The new study is a meta-analysis of three randomized controlled trials conducted by the Alliance for Clinical Trials in Oncology (formerly Cancer and Leukemia Group B) (CALGB) with support from the NCI, Intergroupe Francophone du Myélome (IFM), and the Gruppo Italiano Malattie Ematologiche dell’Adulto (GIMEMA). It involved more than 1,200 participants. For this analysis, 605 patients with newly diagnosed multiple myeloma and treated with continuous lenalidomide (brand name Revlimid) following autologous stem cell transplant were compared to 604 patients who were treated with placebo or no maintenance. At seven years, 62% of those treated with maintenance lenalidomide had survived, compared to 50% of those in the control group. The benefit in overall survival was consistent across subgroups.
“Lenalidomide maintenance following autologous stem cell transplant can now be considered a standard of care for people with multiple myeloma,” says Dr. McCarthy, senior author on the meta-analysis and Principal Investigator of the U.S. study, CALGB (Alliance) 100104. “The improvements over the last decade in terms of both survival and quality of life for patients with this disease are striking, and very encouraging.”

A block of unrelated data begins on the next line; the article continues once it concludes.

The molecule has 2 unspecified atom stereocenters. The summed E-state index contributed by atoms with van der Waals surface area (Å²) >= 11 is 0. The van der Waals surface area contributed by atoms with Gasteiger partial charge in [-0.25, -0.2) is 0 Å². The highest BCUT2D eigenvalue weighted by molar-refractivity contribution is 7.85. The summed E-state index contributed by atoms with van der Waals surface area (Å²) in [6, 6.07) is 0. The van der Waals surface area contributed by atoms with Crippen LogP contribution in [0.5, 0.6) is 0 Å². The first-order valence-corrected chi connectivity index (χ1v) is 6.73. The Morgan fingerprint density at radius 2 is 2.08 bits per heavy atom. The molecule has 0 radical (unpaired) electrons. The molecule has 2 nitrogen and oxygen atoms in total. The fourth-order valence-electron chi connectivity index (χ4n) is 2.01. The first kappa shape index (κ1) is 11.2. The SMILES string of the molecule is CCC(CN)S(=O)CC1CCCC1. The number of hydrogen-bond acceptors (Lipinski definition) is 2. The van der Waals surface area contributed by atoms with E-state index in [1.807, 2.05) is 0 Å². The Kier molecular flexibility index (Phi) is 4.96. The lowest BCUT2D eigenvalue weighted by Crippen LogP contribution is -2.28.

The study, “Lenalidomide (LEN) maintenance (MNTC) after high-dose melphalan and autologous stem cell transplant (ASCT) in multiple myeloma (MM): A meta-analysis (MA) of overall survival (OS),” is ASCO 2016 abstract no. 8001 and will be discussed during the Hematologic Malignancies — Plasma Cell Dyscrasia oral abstract session Friday, June 3.